The power of God in Jesus was revealed to us in so many ways, but one of the most exciting things to see is someone being raised from the dead.

Today let’s review the story about the daughter of Jairus as found in Luke 8.

(Luke 8:41-42, 49-56) Then a man named Jairus, a ruler of the synagogue, came and fell at Jesus' feet, pleading with him to come to his house because his only daughter, a girl of about twelve, was dying. As Jesus was on his way, the crowd almost crushed him.

While Jesus was still speaking, someone came from the house of Jairus, the synagogue ruler. "Your daughter is dead," he said. "Don't bother the teacher any more."

Hearing this, Jesus said to Jairus, "Don't be afraid; just believe, and she will be healed."

When he arrived at the house of Jairus, he did not let anyone go in with him except Peter, John and James, and the child's father and mother. Meanwhile, all the people were wailing and mourning for her. "Stop wailing," Jesus said. "She is not dead but asleep."

They laughed at him, knowing that she was dead. But he took her by the hand and said, "My child, get up!" Her spirit returned, and at once she stood up. Then Jesus told them to give her something to eat. Her parents were astonished, but he ordered them not to tell anyone what had happened.

A synagogue leader, a lay person elected by the people, was a highly visible and respected person. These leaders were administrators over the affairs of the Jewish community. The synagogue was the hub of life in their society.

Giving no attention to his position, Jairus humbly fell at the feet of Jesus and entreated him to come and minister to his dying daughter who was about twelve years of age. Jesus went with him.

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7643 - Power Over Spirits

As Creator of everything, God has power over everything, including spirits.

At this time in our study through the Gospel of Luke, Jesus is involved with his disciples in what some call the Great Galilean Ministry. The big purpose of this time together was to train these disciples in the things of God. These men around Jesus would be the early leaders in establishing and nourishing the Church in its infancy.

It’s hard to grasp the immensity of this task. There were no seminaries, no Bible schools — in fact, no Bibles. But God’s plan was to reveal Himself in and through His Son, Jesus Christ; so that faith might spring forth and grow as they learned the nature and character of God through him.

Then at Pentecost the Holy Spirit would come and inhabit and empower these men and every Christian in a way, which had never occurred before!
These men were caught up in totally new expectations, in a new empowerment, for a new age — the age of the Church — the body of Christ.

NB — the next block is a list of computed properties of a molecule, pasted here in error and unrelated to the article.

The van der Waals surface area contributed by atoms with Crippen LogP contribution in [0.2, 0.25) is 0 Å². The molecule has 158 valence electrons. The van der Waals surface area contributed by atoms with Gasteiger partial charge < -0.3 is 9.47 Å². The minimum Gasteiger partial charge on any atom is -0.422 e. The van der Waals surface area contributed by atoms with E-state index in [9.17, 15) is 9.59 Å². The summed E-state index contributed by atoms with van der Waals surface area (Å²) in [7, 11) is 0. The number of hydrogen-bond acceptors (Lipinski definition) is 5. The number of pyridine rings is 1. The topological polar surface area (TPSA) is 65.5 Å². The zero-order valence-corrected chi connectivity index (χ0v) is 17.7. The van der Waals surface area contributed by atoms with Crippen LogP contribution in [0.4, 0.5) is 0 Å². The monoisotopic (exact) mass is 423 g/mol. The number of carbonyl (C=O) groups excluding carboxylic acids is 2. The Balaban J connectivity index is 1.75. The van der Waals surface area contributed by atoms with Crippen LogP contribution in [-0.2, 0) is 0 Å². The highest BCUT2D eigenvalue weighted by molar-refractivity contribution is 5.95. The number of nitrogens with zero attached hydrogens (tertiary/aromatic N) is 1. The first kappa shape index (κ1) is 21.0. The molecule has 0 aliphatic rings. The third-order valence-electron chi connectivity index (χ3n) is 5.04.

Already they had observed that Jesus had power and authority to heal the sick, cleanse the lepers, and to raise the dead. Jesus had also revealed his authority over nature, and even over sin.

But they had to have more time, more experiences, and even some practice in trusting God.

In the passage for today, Luke 8:27-39 they would observe Jesus breaking the heavy shackles of sin and demonic slavery of a man in the area of Gadara.

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7642 - The Wind and the Waves

As God over all creation, Jesus commands power over everything.

The power of Jesus over natural events is clearly demonstrated in Luke 8:22-25:

One day Jesus said to his disciples, "Let's go over to the other side of the lake." So they got into a boat and set out. As they sailed, he fell asleep. A squall came down on the lake, so that the boat was being swamped, and they were in great danger.

The disciples went and woke him, saying, "Master, Master, we're going to drown!"

He got up and rebuked the wind and the raging waters; the storm subsided, and all was calm. "Where is your faith?" he asked his disciples.

In fear and amazement they asked one another, "Who is this? He commands even the winds and the water, and they obey him."

This miracle occurred on the Sea of Galilee, which is located about 700 ft below sea level and in a depression surrounded by hills. Because of the geographic situation of this lake, storms were known to appear quite suddenly and with great violence.

800px-Galileeboat

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7641 - Ron Laurent: Children in Haiti

Ron Laurent shares more of his experiences on a recent month-long mission trip to Haiti. There he worked with the many people living in tent cities after they were displaced by the January 12, 2010 earthquake near Port-au-prince.

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7640 - Mothers and Brothers

Frequently, the family of Jesus is overlooked.

Today, we will look into Luke 8:19-21. These verses talk about the family of Jesus.

Now Jesus' mother and brothers came to see him, but they were not able to get near him because of the crowd. Someone told him, "Your mother and brothers are standing outside, wanting to see you."